Monday, December 13, 2010

500 DAYS without FREEDOM

I am stunned that after 500 DAYS of fighting with ALL our might, Josh and Shane remain unjustly imprisoned in Iran. 

For 500 DAYS I have not been able to see Josh. For 500 DAYS I have not been able to speak to Josh. For 500 DAYS I have not been able to write to Josh...Not one of the letters I have written and sent has been given to him. 

So on DAY 500 I am posting this letter to Josh in the hopes that it circles the globe and reaches Josh in spirit. 

Dearest Josh, 
I am so deeply sorry for everything you are going through. When I first heard, I wanted to pull you out with my own two hands. When I couldn't do that, I put my hands to constant work to free you. My hands type on email, facebook and twitter, in letters, blog posts, and articles to free you. 

My hands make films and banners and bring people around the world together to free you. My hands hold your hand, Shane's hand, Alex's hand, your mom's hand, your dad's hand, Sarah's hand, Shane's family's hands, our students' hands, and our now mutual friends' hands in our joint fight for your freedom. We will keep fighting every moment that it takes until you are free and with us again. We feel you with us always and I hope with all my heart that you can feel us with you. 
So much love, 

Friday, December 10, 2010


For 16 months I struggled to find words to describe how it feels to have someone I love held illegally in an Iranian prison. On the eve of month 17 one word came to me, one word that captures my feelings.


I am haunted. 
I have been haunted for 497 days.

Haunted by images. 
Haunted by thoughts. 
Haunted by feelings.

Haunted by the thought of Josh held captive. 
Haunted by the image of his blindfolded eyes.
Haunted by the feeling of his stifled voice.
Haunted by the thought of Sarah, and now Shane and Josh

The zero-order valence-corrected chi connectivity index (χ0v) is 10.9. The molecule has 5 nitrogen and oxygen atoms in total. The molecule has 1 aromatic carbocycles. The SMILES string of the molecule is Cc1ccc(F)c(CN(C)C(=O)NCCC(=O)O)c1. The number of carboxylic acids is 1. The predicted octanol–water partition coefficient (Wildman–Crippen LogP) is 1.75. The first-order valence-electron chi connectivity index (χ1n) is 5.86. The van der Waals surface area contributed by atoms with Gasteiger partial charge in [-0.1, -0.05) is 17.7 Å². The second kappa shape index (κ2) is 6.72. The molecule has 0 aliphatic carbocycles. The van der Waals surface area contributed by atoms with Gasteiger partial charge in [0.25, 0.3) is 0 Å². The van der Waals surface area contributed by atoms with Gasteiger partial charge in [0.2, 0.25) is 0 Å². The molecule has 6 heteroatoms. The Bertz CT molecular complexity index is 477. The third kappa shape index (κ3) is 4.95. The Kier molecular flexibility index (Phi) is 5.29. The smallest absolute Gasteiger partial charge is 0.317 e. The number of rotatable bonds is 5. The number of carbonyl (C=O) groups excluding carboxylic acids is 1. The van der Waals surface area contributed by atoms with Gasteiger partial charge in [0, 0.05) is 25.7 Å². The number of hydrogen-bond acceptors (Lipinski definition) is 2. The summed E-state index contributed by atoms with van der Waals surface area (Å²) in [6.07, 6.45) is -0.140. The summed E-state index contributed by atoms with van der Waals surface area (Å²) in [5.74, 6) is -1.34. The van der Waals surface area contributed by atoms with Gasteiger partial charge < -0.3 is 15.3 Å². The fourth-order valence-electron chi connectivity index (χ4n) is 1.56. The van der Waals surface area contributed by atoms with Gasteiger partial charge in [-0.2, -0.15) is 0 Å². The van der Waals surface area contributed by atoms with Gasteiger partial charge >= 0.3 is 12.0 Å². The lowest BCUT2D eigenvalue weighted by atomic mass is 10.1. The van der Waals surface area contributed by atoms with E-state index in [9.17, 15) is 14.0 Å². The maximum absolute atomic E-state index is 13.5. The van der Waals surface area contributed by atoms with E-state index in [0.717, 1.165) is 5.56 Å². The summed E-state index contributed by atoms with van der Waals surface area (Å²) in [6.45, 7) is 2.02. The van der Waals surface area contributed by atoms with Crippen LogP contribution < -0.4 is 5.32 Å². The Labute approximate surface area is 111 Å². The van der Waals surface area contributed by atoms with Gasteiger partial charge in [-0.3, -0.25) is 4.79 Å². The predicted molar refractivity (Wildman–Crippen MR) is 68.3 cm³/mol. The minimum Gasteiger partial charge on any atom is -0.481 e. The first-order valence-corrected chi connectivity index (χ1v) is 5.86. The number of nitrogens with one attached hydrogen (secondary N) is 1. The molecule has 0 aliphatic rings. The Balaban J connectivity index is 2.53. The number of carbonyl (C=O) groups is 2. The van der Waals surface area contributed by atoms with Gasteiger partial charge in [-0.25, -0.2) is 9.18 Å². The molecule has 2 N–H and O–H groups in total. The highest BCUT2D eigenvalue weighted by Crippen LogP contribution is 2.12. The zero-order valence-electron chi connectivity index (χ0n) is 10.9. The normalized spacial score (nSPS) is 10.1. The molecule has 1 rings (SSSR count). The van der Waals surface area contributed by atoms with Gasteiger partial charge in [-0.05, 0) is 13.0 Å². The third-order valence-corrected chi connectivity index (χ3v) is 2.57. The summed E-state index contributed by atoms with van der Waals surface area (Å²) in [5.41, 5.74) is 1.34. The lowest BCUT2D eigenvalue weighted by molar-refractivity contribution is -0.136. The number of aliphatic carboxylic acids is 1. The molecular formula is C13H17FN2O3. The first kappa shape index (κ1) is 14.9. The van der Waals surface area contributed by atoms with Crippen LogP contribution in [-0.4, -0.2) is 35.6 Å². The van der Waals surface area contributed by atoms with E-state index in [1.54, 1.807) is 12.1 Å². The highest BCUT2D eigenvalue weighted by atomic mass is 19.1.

feeling they lost everyone and everything they love 
without knowing when they will get it back.

Songs soothe my haunted spirit.

I need the beat to keep my heart beating when it wants to stop.
I need the lyrics to express feelings impossible to describe. 
I need the melody to sing when there are no words. 

Sarah’s song is especially soothing…because she knows the pain.
Sarah’s voice is especially powerful…because it was silenced for 410 days.

I wake up every morning singing 
When I get out of this, I'll never lock anything inside. 
Take all my friends for a walk down by the oceanside"

Saturday, November 27, 2010

Synchronicity Gives Me Strength

Yesterday I felt the weight of the continued unjust imprisonment of Josh and Shane more acutely than ever before. I was thinking about how grateful I am for having Josh in my life. I feel so incredibly fortunate to have had so much precious time living with Josh. He was fully present with me, fully there for me, on so many levels, on our journey together. From being there to carry whatever I asked of him to being there to carry the weight of my emotional struggles. He lightened my load. Thinking about his presence makes his absence feel even more profound. And I wish I could lighten his load.